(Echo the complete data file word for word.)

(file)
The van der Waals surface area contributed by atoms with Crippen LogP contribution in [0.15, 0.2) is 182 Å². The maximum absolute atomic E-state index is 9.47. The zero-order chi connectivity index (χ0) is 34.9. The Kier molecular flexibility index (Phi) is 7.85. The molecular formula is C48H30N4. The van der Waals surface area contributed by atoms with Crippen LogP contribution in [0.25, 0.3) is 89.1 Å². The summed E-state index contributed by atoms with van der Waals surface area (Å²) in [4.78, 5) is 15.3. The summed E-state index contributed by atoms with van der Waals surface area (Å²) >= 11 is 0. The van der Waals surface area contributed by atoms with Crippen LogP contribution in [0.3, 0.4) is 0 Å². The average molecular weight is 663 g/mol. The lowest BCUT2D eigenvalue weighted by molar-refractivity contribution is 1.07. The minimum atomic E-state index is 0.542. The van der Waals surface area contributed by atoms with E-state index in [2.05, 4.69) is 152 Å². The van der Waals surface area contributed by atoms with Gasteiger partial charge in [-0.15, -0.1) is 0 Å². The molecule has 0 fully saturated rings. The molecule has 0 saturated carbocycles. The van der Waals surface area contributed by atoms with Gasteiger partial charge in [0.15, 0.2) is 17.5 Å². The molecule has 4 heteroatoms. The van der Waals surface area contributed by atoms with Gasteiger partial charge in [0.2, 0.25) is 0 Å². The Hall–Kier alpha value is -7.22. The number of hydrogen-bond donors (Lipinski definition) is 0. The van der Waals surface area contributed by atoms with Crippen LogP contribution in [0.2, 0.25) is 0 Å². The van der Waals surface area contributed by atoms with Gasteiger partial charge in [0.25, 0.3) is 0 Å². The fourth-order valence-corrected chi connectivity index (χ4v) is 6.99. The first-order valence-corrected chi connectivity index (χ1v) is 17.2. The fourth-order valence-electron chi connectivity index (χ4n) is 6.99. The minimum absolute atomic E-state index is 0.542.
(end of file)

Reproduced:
The van der Waals surface area contributed by atoms with Crippen LogP contribution in [0.15, 0.2) is 182 Å². The maximum absolute atomic E-state index is 9.47. The zero-order chi connectivity index (χ0) is 34.9. The Kier molecular flexibility index (Phi) is 7.85. The molecular formula is C48H30N4. The van der Waals surface area contributed by atoms with Crippen LogP contribution in [0.25, 0.3) is 89.1 Å². The summed E-state index contributed by atoms with van der Waals surface area (Å²) in [4.78, 5) is 15.3. The summed E-state index contributed by atoms with van der Waals surface area (Å²) >= 11 is 0. The van der Waals surface area contributed by atoms with Crippen LogP contribution in [0.3, 0.4) is 0 Å². The average molecular weight is 663 g/mol. The lowest BCUT2D eigenvalue weighted by molar-refractivity contribution is 1.07. The minimum atomic E-state index is 0.542. The van der Waals surface area contributed by atoms with E-state index in [2.05, 4.69) is 152 Å². The van der Waals surface area contributed by atoms with Gasteiger partial charge in [-0.15, -0.1) is 0 Å². The molecule has 0 fully saturated rings. The molecule has 0 saturated carbocycles. The van der Waals surface area contributed by atoms with Gasteiger partial charge in [0.15, 0.2) is 17.5 Å². The molecule has 4 heteroatoms. The van der Waals surface area contributed by atoms with Gasteiger partial charge in [0.2, 0.25) is 0 Å². The Hall–Kier alpha value is -7.22. The number of hydrogen-bond donors (Lipinski definition) is 0. The van der Waals surface area contributed by atoms with Crippen LogP contribution in [0.2, 0.25) is 0 Å². The van der Waals surface area contributed by atoms with Gasteiger partial charge in [0.25, 0.3) is 0 Å². The fourth-order valence-corrected chi connectivity index (χ4v) is 6.99. The first-order valence-corrected chi connectivity index (χ1v) is 17.2. The fourth-order valence-electron chi connectivity index (χ4n) is 6.99. The minimum absolute atomic E-state index is 0.542.